No. 71-1055.

464 F.2d 584 (1972)

Angelo Costillio ANTONIO, Appellant, v. O. W. BARNES, Assistant Superintendent Northside State Farm, and H. P. Jackson, Assistant Superintendent Southside State Farm, Appellees.

United States Court of Appeals, Fourth Circuit.

Decided May 8, 1972.

Attorney(s) appearing for the Case

Thomas B. Anderson, Jr., Durham, N.C. (Court-appointed) [Loflin, Anderson & Loflin, Durham, N.C., on brief], for appellant.

William P. Robinson, Jr., Asst. Atty. Gen. of Va. (Andrew P. Miller, Atty. Gen. of Va., on brief), for appellees.

Before WINTER, BUTZNER and FIELD, Circuit Judges.


Angelo Costillio Antonio appeals from an order granting the defendants' motion for summary judgment. The case was initiated by Antonio's pro se pleading entitled "Petition For a Peremptory Writ of Mandamus" which the District Judge elected to treat as a complaint under 42 U.S.C. § 1983. The complaint alleged that the solitary confinement quarters at the Virginia State Farm were unfit for human habitation and that the defendants as assistant superintendents of the Farm failed to furnish the plaintiff and other inmates confined therein articles necessary for their personal sanitation. The defendants' motion for summary judgment under Rule 56, F.R.Civ.P., was supported by their personal affidavits and upon the failure of the plaintiff to file any response, the District Court entered judgment in favor of the defendants.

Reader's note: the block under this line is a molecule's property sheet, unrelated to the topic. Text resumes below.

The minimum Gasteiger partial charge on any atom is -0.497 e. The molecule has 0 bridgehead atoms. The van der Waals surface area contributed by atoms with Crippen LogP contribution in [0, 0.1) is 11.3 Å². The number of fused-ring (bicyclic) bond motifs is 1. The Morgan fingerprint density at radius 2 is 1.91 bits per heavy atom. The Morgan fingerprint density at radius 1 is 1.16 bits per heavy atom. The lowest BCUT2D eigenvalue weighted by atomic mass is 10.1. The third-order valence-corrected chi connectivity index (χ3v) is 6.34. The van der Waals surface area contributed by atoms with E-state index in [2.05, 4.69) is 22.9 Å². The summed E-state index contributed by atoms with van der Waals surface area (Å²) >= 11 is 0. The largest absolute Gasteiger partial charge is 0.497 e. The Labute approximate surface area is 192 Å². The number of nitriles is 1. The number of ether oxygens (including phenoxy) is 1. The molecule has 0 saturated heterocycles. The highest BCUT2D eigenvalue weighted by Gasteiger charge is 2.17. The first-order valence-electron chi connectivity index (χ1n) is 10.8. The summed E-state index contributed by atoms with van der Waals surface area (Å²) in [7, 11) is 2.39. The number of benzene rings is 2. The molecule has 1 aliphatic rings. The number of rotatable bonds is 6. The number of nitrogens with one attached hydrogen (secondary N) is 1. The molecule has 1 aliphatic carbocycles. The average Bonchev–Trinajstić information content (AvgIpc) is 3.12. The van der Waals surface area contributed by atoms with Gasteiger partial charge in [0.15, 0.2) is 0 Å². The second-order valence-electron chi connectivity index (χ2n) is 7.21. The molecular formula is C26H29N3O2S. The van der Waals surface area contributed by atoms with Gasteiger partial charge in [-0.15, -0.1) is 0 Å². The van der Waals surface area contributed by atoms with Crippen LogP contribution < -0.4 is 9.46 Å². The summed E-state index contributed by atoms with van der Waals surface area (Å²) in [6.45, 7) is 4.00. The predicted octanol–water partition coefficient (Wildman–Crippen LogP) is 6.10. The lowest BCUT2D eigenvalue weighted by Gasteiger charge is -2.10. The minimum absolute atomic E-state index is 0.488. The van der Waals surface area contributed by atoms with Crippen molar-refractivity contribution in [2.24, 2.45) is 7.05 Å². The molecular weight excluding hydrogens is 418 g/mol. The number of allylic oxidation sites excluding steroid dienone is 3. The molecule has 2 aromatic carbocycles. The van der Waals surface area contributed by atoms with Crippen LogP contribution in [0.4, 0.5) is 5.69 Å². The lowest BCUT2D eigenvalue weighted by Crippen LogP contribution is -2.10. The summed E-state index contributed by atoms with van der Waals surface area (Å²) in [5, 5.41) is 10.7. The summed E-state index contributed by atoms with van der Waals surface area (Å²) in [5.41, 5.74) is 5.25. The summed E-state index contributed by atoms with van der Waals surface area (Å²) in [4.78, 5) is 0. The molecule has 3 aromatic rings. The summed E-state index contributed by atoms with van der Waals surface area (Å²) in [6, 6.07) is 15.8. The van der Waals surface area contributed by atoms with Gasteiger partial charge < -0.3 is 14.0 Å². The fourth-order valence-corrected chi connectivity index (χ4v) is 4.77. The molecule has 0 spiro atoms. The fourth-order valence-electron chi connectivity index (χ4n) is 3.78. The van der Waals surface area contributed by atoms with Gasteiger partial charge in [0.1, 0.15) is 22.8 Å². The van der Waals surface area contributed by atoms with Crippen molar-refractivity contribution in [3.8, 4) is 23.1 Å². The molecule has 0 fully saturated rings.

The plaintiff contends that the affidavits filed in support of the summary motion failed to conform to Rule 56(e) which requires that such affidavits "shall be made on personal knowledge, shall set forth such facts as would be admissible in evidence, and shall show affirmatively that the affiant is competent to testify to the matters stated therein." Our examination of the affidavits persuades us that the challenge of their sufficiency is valid. While each affidavit states that the affiant is "competent to make this affidavit," there is no showing whatever that the statements therein were made on personal knowledge as required by the Rule. From the face of the affidavits, they might well be based on mere hearsay or, at best, reflect only a summary of the general routine prescribed for the institution. The absence of an affirmative showing of personal knowledge of specific facts vitiates the sufficiency of the affidavits and, accordingly, summary disposition based thereon was improper. Doza v. American National Insurance Company, 314 F.2d 230 (8 Cir. 1963); 3 Barron & Holtzoff, Federal Practice and Procedure § 1237 (Wright ed. 1958). See also Arguelles v. U. S. Bulk Carriers, Inc., 408 F.2d 1065, 1068 (4 Cir. 1969).

We do not suggest that disposition of cases of this nature on summary motion is inappropriate, but the affidavits or other material supporting such a motion must measure up to the requirements of Rule 56.



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